Faculty, students say space for free thinking shrinking

September 29, 2016 12:00 am | Updated November 01, 2016 09:37 pm IST - MAHENDRAGARH:

The uproar over the enactment of a play based on Mahasweta Devi’s short story ‘Draupadi’ at Central University of Haryana has left the faculty and students scared to discuss sensitive issues in classrooms or on campus.

“I teach human rights and will be wary of discussing several sensitive issues inside the classroom after the recent controversy. What if I talk about human rights violations in Kashmir in the class some day and a student films me and makes it public. I may be branded anti-national and sent to jail on charges of sedition. It seems the space for free thinking has shrunk of late,” said Rakesh Meena, assistant professor in the Law Department.

Tight control

“The university authorities disconnected the power when a film on Babri Masjid demolition was being screened in the auditorium, following complaints from a few activist students. Facebook has been banned inside campus, even for teachers, for a year now. This was done after some students created a page expressing their views on certain issues plaguing the university,” said Mr. Meena.

Snehsata, assistant professor in the English Department and one of the co-ordinators for the play, said that speaking about the marginalised has been “conveniently branded as anti-national”.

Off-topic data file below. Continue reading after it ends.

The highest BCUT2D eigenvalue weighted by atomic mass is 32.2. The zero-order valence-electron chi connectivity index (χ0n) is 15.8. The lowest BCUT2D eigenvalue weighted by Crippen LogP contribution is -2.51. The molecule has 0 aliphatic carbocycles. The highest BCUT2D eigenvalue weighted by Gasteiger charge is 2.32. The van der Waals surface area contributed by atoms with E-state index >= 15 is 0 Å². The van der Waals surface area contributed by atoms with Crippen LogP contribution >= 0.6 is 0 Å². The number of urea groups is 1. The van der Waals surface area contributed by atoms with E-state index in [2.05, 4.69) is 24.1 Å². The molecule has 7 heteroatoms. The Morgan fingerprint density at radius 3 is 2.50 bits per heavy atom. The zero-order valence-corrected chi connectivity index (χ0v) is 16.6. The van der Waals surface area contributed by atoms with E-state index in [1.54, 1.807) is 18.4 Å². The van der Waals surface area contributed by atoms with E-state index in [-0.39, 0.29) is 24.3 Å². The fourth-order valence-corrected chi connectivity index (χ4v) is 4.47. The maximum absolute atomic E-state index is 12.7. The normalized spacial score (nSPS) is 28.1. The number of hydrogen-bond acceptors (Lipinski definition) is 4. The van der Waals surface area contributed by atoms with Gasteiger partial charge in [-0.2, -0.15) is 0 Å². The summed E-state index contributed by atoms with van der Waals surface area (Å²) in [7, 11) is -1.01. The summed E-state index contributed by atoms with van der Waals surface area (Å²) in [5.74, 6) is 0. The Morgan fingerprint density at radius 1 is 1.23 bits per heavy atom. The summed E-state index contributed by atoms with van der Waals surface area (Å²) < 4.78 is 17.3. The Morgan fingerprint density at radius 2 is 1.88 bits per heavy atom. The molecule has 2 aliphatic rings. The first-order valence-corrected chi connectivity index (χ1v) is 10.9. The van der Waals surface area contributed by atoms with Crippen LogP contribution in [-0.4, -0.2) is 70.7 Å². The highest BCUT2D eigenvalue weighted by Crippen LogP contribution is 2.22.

“We are free to talk about Nirbhaya, a middle-class woman that was raped, but cannot speak about a Dalit or a Manipuri woman subjected to the same cruelty. More than the Army, the play is about rape, the brutal dehumanising weapon in the hands of the patriarchy and the State. I am disappointed how the real issue got lost amid the din. When we can question the legislature, the judiciary, the teaching fraternity, what is so sacrosanct about the Army. Is it above the Constitution?” said Snehsata.

The events over the past few days has left Snehsata, the first scholar from this university, drained. But it has failed to dampen her spirits.

“The first few days were really tough with little support from the fraternity, except a few colleagues. I was busy explaining to the police, the media and my own people as if I had committed a crime. But I have emerged more stronger from all this,” she said.

Assistant professor Manoj Kumar, another co-ordinator, said that he was still too scared to step out of the campus. “Just because I happened to spend a few years teaching at Chattissgarh, they labelled me a Naxal,” said Mr. Kumar.

What if I talk about human rights violations in Kashmir in the class some day and a student films me and makes it public. I may be branded an anti-national and sent to jail on charges of sedition

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